A multi-award-winning experience of what it’s like to live in constant fear, from rookie Hungarian director László Nemes
In An Expression Of The Inexpressible
From the cover he stares, eyes blazing, a cross etched into his brow, a pentangle by his ear ...
Marvellous news for would-be teenage Satanists wanting lyrics about being chopped into small pieces by the dark forces of the night. Not so great, though, for anyone wanting more than just a triumph in literalism from a man who has based his career on looking like one of the extras from Michael Jackson's 'Thriller' video.
This is the basic rotting flesh of dead metal. Ragged doom riffing, the delicate sound of a thousand cement mixers, and vocals of gravel. Plus, for extra spooky atmos, mumbled Latin incantations and pealing church bells. So 'Dragula' lurches around disco metal. So 'Desmonold Phenomenon' explodes in an orgy of vocodered voices and brain-melting noise. So what? This all holds few surprises.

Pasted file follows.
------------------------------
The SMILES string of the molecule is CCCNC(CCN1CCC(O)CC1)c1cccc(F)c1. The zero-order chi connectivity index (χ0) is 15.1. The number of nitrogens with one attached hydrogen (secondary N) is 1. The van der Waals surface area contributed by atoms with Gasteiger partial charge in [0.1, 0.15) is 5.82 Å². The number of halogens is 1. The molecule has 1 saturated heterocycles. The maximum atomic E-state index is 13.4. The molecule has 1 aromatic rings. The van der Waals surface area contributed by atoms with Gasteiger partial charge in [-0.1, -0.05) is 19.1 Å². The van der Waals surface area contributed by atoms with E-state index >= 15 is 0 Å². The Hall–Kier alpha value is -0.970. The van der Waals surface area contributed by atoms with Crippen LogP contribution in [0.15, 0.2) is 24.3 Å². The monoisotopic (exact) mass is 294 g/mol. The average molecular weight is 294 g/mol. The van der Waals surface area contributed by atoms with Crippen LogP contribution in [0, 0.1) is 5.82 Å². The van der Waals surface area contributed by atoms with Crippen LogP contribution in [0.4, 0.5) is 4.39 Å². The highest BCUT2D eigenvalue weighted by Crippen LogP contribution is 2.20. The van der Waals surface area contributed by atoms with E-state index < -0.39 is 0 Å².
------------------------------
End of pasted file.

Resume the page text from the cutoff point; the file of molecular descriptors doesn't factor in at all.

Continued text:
Perhaps the most telling aspect about this album is its promise to bring us "13 Tales Of Cadaverous Cavorting", which all makes it sound rather jolly. And it is because, despite all protestations to the contrary, it's as camp as a Hammer House Of Horror film and as scary as Peter Cushing turning into a rubber bat.
So, as with all comedy albums, listen to once, then destroy. With silver bullets.
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